• William C.

      To put it in British terms: Bollocks. At a certain point “incremental upgrades” of 30+ year old designs simply aren’t worth the money that could be invested in a new design. We are overdue for modernization in many areas. A future IFV could be a massive leap over the Bradley in terms of armor protection, defensive systems, weaponry, and other areas.

  • danf

    First priority must be absolute air dominance, period. That means developing, building, deploying aircraft like F22 and the generation after that. Expensive, yes.

    Does counter-insurgency really make sense. Endless, low-medium intensity war ? Should we consent to fight war in environments where time can be used against us so effectively ? What are the alternatives ? What was our national security/policy goal in Afghanistan in the context of the war against islam ?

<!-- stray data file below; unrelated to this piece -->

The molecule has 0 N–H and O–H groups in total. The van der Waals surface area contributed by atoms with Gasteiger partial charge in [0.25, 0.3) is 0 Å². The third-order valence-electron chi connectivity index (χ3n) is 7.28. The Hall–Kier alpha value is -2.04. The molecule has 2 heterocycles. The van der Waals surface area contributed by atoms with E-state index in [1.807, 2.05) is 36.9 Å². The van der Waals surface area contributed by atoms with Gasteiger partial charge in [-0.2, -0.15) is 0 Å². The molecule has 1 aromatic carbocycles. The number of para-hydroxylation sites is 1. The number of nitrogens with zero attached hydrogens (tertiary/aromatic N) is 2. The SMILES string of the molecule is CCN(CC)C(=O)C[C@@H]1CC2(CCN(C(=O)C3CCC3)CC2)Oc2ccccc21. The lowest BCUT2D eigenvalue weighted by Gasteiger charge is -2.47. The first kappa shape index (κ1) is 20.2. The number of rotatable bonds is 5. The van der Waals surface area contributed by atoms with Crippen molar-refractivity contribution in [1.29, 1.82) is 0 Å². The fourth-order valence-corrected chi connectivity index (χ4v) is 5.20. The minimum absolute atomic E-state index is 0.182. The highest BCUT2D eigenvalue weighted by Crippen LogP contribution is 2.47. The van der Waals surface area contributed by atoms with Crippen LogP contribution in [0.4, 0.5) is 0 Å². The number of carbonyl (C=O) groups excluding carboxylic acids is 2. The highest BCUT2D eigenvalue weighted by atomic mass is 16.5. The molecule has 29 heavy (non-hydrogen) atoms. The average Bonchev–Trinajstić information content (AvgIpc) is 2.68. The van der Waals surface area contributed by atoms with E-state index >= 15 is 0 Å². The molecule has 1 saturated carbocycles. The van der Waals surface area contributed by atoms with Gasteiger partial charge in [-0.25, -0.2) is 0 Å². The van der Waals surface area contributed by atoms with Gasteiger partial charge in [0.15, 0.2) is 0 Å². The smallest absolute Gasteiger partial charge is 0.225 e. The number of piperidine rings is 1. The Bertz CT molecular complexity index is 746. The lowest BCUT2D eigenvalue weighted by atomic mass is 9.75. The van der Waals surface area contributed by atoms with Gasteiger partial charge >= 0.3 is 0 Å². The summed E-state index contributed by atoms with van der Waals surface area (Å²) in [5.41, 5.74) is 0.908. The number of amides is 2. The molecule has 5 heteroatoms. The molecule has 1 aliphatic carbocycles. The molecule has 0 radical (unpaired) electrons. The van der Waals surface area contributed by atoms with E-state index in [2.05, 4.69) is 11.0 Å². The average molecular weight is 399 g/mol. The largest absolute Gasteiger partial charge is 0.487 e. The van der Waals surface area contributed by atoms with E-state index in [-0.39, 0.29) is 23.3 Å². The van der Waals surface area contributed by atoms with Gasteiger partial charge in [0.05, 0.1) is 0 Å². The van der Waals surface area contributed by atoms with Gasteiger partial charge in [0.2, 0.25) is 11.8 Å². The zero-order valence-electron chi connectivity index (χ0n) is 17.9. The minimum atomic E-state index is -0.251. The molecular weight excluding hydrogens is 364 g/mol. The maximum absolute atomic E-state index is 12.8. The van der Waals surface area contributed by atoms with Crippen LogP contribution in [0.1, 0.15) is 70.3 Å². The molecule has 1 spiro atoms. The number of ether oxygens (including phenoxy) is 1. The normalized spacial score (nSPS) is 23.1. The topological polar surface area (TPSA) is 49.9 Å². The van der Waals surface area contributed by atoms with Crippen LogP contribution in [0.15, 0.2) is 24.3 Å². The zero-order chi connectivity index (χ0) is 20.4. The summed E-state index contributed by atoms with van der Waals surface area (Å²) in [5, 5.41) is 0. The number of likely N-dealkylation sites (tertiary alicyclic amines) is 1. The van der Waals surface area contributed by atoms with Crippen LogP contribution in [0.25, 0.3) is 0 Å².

I think the idea of moving more of the heavy mission to ARNG is interesting…

    Navy and Air Force are keys to the future as US global commitments and basing freedom shrink.

    • jhm

      your so right.

    • Cranky Observer

      > What was our national security/policy goal in Afghanistan in the context of
      > the war against islam ?

      Wow – we’re fighting a “war against Islam” now? Funny, that wasn’t what the neocons told us when they kicked the whole thing off.


  • Anon

    “That would be a point of departure for the Army, whose doctrine and checkbook has heavily favored tracked vehicles.”